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Federal Communications Commission
445 12th Street, S.W.
Washington, D.C. 20554
News media information 202 / 418-0500
Fax-On-Demand 202 / 418-2830
Internet: http://www.fcc.gov

DA 00-2440
Released: October 30, 2000

Telecommunications Network Security and Reliability in the 21st Century

The FCC's Office of Engineering and Technology and the Center for Global Security Research at Lawrence Livermore National Laboratory of the University of California will co-sponsor a conference on telecommunications security and reliability. The conference will begin at 8:45 a.m. on Tuesday, October 31 in the Commission Meeting Room (TWC-305), 445 12th Street, S.W., Washington, D.C., and conclude at 5:00 p.m. The goal of the conference is to increase understanding of telecommunications network security and reliability issues, identify relevant areas of research, and understand more fully the roles of industry and government in facilitating a robust communications infrastructure.

Members of the audience may participate in the conference, which will be moderated by the Chairpersons of the four conference sessions, during the times that are listed below:

Session 1
(09:00 - 10:30)

Telecommunications Network Security and Reliability


David Farber, Chief Technologist, FCC


Steve Bellovin, Fellow - AT&T Labs
Richard DeMillo, Vice President and Chief Technology Officer, Hewlett-Packard
J. Scott Marcus, Chief Technology Officer, Genuity (formerly GTE Internetworking)


Do the rapid growth of the Internet and underlying communications paths (e.g., wireline, wireless, cable, and satellite) present new challenges in security and reliability as ever increasing numbers of service providers enter telecommunications markets seeking interconnection and increased bandwidth? How many backbones are needed and how independent, in terms of physical diversity, should those backbones be? At what level is infrastructure and information security provided: line carrier, nodes, wireless, user, handset and integrated or add-on? And, in the future, at what levels should security be provided, and by whom?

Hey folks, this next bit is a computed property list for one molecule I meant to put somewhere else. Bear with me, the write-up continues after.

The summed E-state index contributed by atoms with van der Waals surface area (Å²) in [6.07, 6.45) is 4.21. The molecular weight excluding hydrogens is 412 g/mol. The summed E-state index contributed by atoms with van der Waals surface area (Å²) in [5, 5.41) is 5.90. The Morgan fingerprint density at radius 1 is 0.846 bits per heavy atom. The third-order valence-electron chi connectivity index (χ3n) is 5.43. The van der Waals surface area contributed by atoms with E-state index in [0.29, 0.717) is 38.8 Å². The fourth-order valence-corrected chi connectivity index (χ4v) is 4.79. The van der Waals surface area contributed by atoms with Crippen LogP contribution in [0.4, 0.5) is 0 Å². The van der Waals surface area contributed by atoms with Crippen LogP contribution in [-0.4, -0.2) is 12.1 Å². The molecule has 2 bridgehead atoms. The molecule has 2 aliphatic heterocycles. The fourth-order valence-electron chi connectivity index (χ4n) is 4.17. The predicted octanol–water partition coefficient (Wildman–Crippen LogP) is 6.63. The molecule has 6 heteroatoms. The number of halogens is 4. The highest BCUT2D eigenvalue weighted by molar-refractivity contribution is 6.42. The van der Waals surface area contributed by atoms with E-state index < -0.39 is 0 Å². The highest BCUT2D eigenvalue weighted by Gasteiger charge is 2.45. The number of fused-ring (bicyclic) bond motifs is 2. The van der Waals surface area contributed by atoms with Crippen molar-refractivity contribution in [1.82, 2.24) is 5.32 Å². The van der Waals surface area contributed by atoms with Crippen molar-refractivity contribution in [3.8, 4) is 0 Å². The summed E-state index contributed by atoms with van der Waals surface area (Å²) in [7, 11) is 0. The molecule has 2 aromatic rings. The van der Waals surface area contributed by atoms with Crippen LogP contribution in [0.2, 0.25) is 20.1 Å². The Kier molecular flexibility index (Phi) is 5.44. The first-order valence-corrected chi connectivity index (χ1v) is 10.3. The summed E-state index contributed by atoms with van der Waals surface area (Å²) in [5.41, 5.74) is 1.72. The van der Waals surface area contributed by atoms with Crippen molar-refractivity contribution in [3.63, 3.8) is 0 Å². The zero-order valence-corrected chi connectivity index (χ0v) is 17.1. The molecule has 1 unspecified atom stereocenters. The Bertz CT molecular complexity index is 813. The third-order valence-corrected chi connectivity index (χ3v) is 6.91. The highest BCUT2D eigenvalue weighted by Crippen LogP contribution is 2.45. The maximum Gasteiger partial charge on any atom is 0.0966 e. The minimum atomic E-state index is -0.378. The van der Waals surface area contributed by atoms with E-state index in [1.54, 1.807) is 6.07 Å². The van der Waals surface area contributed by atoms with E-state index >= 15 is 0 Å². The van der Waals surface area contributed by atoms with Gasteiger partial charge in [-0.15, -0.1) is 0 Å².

10:30 - 10:45       Break

Session 2
(10:45 - 12:15)

Growth of Electronic Commerce: Reliability and Security Challenges


Colin Crook, Fellow - Royal Academy of Engineering; formerly Chief Technology Officer, Citibank (ret.)


Pat Cain, Security Advocate, Genuity (formerly GTE Internetworking)
Will Leland, Chief Scientist and Director of Network Security Research, Telcordia Technolgies, Inc.
Bruce McConnell, President, McConnell International; formerly Director, International Y2K Cooperation Centre
William M. Mularie, Director, Information Systems Office (ISO), Defense Advanced Research Projects Agency


How successfully will industry be able to provide reliable and secure services as e-commerce continues to expand rapidly? What is the status of Public Key Infrastructure (PKI) and end-to-end security? What are the international commerce and security implications of rapidly expanding e-commerce?